08 August 2012

Fail fast because life is short and you don't want it to be one prolonged, slow-motion train wreck

Fail fast because life is short and you don't want it to be one prolonged, slow-motion train wreck.

It seems to me that one big problem in life is that successful communities depend on improbable actions. How many athletes tried for a gold medal in each event? Dozens showed up in London but before that there were hundreds at national qualifying rounds and before those, thousands or millions who aspired to greatness in regional meets. We don't get our heroes without first inducing thousands of "losers" to participate.

The same is true of scientific advances, business start ups, careers in acting, art, writing, comedy, and politics. A community that advances by running faster, making things cheaper, creating new products we suddenly can't live without, art that moves us, dance steps that make us all get out of our seats, or stand up that makes us laugh hysterically gets there on a road strewn with failure.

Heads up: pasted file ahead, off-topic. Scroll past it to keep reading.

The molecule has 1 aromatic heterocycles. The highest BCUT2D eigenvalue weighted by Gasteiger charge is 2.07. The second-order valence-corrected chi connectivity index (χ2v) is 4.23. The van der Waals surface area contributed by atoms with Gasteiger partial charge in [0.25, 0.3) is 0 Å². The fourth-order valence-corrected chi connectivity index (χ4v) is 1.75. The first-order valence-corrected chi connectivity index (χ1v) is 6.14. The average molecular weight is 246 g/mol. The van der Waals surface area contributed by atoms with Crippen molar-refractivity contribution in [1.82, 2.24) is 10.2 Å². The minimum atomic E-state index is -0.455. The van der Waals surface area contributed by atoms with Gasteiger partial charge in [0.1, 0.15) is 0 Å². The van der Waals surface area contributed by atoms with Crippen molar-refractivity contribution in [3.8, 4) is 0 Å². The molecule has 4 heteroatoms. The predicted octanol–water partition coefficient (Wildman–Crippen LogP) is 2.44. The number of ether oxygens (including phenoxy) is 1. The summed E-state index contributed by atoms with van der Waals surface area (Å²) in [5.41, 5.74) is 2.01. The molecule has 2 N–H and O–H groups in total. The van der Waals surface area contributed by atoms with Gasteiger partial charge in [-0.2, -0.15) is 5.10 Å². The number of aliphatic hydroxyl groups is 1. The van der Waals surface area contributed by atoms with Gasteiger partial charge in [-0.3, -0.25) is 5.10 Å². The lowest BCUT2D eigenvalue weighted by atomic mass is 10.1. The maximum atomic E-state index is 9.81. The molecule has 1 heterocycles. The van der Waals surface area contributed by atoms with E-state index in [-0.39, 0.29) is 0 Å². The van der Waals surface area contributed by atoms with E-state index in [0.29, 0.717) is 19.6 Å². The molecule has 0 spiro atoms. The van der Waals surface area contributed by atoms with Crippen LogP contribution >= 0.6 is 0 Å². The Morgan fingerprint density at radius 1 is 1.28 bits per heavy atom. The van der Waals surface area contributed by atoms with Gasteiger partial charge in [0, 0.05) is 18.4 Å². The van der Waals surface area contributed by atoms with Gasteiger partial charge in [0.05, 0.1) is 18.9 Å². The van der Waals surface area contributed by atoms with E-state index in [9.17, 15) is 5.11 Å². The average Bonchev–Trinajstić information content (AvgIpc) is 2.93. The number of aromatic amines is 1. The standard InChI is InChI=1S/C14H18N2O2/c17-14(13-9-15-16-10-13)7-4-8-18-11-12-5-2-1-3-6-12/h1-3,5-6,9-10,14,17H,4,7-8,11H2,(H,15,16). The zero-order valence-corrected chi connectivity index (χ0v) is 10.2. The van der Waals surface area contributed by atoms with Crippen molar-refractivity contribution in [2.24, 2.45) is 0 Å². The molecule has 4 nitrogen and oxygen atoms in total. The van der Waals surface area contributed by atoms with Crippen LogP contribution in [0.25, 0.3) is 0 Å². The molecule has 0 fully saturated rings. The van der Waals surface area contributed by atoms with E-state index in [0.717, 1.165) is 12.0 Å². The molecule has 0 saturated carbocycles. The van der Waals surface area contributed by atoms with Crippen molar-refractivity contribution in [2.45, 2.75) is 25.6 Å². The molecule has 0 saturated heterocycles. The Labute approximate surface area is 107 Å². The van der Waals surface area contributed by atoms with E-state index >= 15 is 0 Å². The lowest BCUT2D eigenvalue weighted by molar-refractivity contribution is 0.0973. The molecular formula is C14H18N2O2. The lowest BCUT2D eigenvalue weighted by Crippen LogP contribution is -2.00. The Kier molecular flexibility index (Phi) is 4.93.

It seems that the communities that do this best don't just reward the winners (it's important for aspiring novelists to know what kinds of books critics and book readers want). They also encourage the losers (lots of great breakthroughs come from people who lost the first time, and the second time, and the third ...), take some of the risk out of losing (given the high probability of losing, we want the simple act of participating to have its own rewards, whether it be the great physical condition of competing in sports or the incredible learning that comes from trying to start a business), and give people room for reinvention after their losses.

The more that failure is treated as feedback rather than affirmation of our worst fears, the more it can be used to guide us. The world we live in is changing, we're changing, and our understanding of both is wildly incomplete. And we've never needed more experimentation than now, more desperately needed people to go off script.

After all these obvious claims comes the big question. How does a community encourage people to take improbable risks? I'd argue that it comes at least as much from making loss palatable as it does from making victory that much sweeter.

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